The defendant also complains that the trial court erred in failing to give a separate "reasonable alternative hypothesis" instruction, in spite of the clear coverage of this point in the instruction quoted above. There was no need to repeat the same instruction twice. The overemphasis of a point may be as misleading to a jury as the omission of a point. In addition, the defendant alleges error in the court's rejection of his proposed jury instruction No. 1 which stated in part: "You are instructed that circumstantial evidence is necessarily less convincing and of less value than direct evidence." This is a misstatement of the law. In Utah, as elsewhere, circumstantial evidence alone may be competent to establish the guilt of the accused. 30 Am.Jur.2d Evidence §§ 1125, 1126 (1967). The decisions of the trial court regarding jury instructions are affirmed.

The defendant's second point on appeal alleges error in the trial court's admission of probability testimony regarding the matching of hair samples and claims that (a) there was a lack of foundation for the probability evidence, and (b) such probability evidence had a disproportionate and prejudicial impact on the jury. Specifically, the defendant objects to the expert witness' reference to "the studies of others" in assigning a statistical probability to the matching of two hair samples.

Rule 56(2)(b) of Utah R.Evid. provides that if the witness is an expert, the testimony is limited to "such opinions as the judge finds are ... within the scope of the special knowledge, skill, experience or training possessed by the witness." While this language does not exclude the testimony in question, it gives the trial court little guidance in the face of the traditional inclusion of "the studies of others" within the hearsay prohibition. The traditional rule has limited an expert's opinion testimony to personal experience and observation. Learned treatises, reports or observations of others could be admitted separately, but were subject to objection under the rationale that the original writer or observer could not be cross-examined. More recently, Fed.R.Evid. 703 has broadened the basis for an expert's testimony by specifying that facts or data used in forming an opinion or inference need not be admissible if of the type reasonably relied on by experts in the witness' field of expertise. This approach may be seen in other jurisdictions. In Goodner v. Chicago, Milwaukee, St. Paul and Pacific Railroad Co., 61 Wash. 2d 12, 377 P.2d 231 (1962), the court ruled that there was no error in a doctor's reference to a medical publication for statistics because the opinion he gave was based upon his own knowledge and experience which included his knowledge of the pertinent statistics. The California Supreme Court ruled in Brown v. Colm, 11 Cal. 3d 639, 114 Cal. Rptr. 128, 522 P.2d 688 (1974), that while a layman may not base an opinion on a medical text, it is proper for a professional physician to do so. The court cited Wigmore's reasoning that a professional has the experience *726 necessary to evaluate the trustworthiness of the source and plausibility of the views expressed. The court stated:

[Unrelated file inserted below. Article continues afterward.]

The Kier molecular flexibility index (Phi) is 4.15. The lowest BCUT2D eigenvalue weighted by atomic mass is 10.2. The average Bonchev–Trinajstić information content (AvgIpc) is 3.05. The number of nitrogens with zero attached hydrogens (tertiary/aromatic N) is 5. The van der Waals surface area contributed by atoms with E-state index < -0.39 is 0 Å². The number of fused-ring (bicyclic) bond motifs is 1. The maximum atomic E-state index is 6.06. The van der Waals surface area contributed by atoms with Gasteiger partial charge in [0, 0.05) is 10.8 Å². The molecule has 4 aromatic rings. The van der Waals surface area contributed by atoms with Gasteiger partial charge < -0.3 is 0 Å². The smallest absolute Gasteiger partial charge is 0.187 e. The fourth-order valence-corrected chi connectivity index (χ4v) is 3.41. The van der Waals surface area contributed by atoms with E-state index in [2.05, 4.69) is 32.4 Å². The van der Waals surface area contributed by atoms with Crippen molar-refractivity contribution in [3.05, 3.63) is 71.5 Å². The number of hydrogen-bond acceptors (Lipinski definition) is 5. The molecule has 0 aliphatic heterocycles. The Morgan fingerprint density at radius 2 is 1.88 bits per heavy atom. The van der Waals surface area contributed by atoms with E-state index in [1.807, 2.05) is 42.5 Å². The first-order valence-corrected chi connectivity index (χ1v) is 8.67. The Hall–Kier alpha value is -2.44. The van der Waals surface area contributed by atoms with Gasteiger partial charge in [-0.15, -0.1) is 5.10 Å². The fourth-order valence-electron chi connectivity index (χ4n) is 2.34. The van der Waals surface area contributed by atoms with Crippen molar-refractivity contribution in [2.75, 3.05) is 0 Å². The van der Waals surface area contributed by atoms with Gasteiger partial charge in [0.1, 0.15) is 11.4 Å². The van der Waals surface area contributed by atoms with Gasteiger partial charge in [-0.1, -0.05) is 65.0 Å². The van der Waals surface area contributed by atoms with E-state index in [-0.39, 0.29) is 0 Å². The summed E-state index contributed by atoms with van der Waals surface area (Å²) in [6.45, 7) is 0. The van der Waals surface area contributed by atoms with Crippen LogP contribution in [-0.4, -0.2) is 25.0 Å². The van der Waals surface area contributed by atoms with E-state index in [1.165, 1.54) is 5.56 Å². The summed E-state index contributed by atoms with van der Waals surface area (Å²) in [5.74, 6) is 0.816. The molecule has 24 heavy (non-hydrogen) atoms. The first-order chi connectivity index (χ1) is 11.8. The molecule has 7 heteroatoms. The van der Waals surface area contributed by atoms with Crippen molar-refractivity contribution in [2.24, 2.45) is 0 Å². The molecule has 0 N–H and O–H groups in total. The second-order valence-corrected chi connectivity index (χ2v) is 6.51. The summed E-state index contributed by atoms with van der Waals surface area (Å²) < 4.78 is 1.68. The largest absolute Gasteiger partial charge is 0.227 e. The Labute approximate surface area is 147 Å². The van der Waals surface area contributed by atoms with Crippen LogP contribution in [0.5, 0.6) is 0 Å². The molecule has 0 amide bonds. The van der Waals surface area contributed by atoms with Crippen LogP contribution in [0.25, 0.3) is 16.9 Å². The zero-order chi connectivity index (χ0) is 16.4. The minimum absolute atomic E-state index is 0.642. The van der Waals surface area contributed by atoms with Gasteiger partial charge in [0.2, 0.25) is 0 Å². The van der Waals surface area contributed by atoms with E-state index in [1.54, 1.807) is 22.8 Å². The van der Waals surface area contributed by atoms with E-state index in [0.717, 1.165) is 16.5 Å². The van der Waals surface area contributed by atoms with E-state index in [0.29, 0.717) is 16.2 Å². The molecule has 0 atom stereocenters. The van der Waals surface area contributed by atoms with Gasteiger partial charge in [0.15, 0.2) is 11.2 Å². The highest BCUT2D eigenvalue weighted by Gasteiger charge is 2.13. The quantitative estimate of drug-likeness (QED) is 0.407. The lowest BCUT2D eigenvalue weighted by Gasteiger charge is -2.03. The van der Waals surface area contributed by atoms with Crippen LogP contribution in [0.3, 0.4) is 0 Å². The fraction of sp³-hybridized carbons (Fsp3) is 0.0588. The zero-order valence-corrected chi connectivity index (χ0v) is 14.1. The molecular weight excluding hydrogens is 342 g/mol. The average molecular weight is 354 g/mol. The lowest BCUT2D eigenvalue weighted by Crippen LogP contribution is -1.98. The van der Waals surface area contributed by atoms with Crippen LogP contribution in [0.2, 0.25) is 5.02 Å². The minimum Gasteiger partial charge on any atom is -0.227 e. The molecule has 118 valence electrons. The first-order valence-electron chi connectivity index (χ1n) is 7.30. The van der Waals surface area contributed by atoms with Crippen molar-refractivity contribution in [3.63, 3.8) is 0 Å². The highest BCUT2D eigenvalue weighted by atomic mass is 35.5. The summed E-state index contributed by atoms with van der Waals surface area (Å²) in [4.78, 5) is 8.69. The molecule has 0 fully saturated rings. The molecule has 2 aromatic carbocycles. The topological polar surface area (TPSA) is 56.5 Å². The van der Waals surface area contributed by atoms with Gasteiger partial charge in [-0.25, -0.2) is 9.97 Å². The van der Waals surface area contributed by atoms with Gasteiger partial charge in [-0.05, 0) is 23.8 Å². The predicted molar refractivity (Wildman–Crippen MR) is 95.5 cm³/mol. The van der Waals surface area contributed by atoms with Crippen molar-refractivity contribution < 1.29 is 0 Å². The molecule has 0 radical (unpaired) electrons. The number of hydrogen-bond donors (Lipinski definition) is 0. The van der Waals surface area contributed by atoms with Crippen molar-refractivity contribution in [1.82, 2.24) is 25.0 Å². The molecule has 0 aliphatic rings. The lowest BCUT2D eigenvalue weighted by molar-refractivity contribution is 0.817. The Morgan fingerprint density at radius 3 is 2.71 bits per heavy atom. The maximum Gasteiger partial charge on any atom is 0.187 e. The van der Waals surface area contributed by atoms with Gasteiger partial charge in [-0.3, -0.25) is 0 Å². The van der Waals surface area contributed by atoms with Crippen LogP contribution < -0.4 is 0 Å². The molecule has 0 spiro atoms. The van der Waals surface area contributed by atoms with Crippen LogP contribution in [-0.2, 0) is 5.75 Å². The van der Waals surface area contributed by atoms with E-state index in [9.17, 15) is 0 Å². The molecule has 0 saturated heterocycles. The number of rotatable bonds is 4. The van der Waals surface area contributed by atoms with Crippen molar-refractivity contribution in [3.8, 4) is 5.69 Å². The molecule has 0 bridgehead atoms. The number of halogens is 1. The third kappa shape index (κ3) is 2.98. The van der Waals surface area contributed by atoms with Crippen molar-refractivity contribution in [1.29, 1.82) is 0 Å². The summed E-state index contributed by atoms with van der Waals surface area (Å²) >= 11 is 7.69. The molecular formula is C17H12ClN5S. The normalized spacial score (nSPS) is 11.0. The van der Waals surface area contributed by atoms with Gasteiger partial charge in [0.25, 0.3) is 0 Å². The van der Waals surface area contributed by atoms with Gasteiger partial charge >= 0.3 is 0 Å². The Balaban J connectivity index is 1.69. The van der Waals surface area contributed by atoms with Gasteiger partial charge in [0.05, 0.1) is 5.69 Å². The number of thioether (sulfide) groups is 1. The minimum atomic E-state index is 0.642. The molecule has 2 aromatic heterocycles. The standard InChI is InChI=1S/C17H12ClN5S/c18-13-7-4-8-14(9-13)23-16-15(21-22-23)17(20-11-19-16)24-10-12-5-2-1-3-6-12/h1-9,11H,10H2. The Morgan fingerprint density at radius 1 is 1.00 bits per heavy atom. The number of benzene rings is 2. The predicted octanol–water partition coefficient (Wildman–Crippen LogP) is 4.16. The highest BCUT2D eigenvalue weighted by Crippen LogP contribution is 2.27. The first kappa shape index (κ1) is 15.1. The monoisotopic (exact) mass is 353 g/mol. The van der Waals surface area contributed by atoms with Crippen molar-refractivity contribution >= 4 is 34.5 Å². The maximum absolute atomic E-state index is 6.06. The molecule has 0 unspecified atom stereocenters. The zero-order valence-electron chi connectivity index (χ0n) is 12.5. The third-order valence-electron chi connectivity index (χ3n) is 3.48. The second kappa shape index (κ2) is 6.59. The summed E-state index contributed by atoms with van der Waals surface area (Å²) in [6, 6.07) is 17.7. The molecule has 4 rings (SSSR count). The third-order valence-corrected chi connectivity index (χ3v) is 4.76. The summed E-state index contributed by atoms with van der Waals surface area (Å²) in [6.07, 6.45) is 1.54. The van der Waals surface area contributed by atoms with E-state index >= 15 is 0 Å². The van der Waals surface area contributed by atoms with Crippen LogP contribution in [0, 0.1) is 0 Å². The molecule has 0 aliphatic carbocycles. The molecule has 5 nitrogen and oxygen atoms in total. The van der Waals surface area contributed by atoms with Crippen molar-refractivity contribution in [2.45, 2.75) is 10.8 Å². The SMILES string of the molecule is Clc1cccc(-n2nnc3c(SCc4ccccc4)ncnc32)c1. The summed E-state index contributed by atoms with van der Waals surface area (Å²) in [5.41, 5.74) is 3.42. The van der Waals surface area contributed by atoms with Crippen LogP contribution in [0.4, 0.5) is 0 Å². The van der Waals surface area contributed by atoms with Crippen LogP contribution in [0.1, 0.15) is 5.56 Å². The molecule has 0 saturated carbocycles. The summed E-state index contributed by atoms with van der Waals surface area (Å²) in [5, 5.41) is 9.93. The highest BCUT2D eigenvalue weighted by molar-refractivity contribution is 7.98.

... if the threshold test of general testimonial qualification is found to be met and the witness is permitted to testify on direct examination, he is subject to as penetrating a cross-examination as the ingenuity and intellect of opposing counsel can devise. This inquiry may challenge not only the knowledge of the witness on the specific subject at issue, but also the reasons for his opinion and his evaluation of any written material upon which he relied in preparation for this testimony. Further, a defendant is free to argue that the witness' testimony is not entitled to acceptance or credibility ... and defendant may produce his own witness in rebuttal. These measures are more than adequate to protect a defendant's interests.

114 Cal. Rptr. at 132, 522 P.2d at 692 (citations omitted). In Reeves v. Markle, 119 Ariz. 159, 579 P.2d 1382 (1978), the Arizona Supreme Court upheld an order for a new trial which had been granted because of the trial court's refusal to admit the testimony of the plaintiff's accident reconstruction expert. The testimony was considered inadmissible by the lower court because it was speculative and based in part on hearsay, that is, the studies of others which allowed the expert to interpret the data which he had collected. The Supreme Court ruled that the "speculative" aspect of the expert's testimony went to its weight rather than its admissibility and continued:

If expert witnesses could not rely on information gained through their study of scientific literature because of its hearsay nature, then it would be virtually impossible for any expert to evaluate the facts presented in any lawsuit, because nearly everything a person has learned technically constitutes hearsay.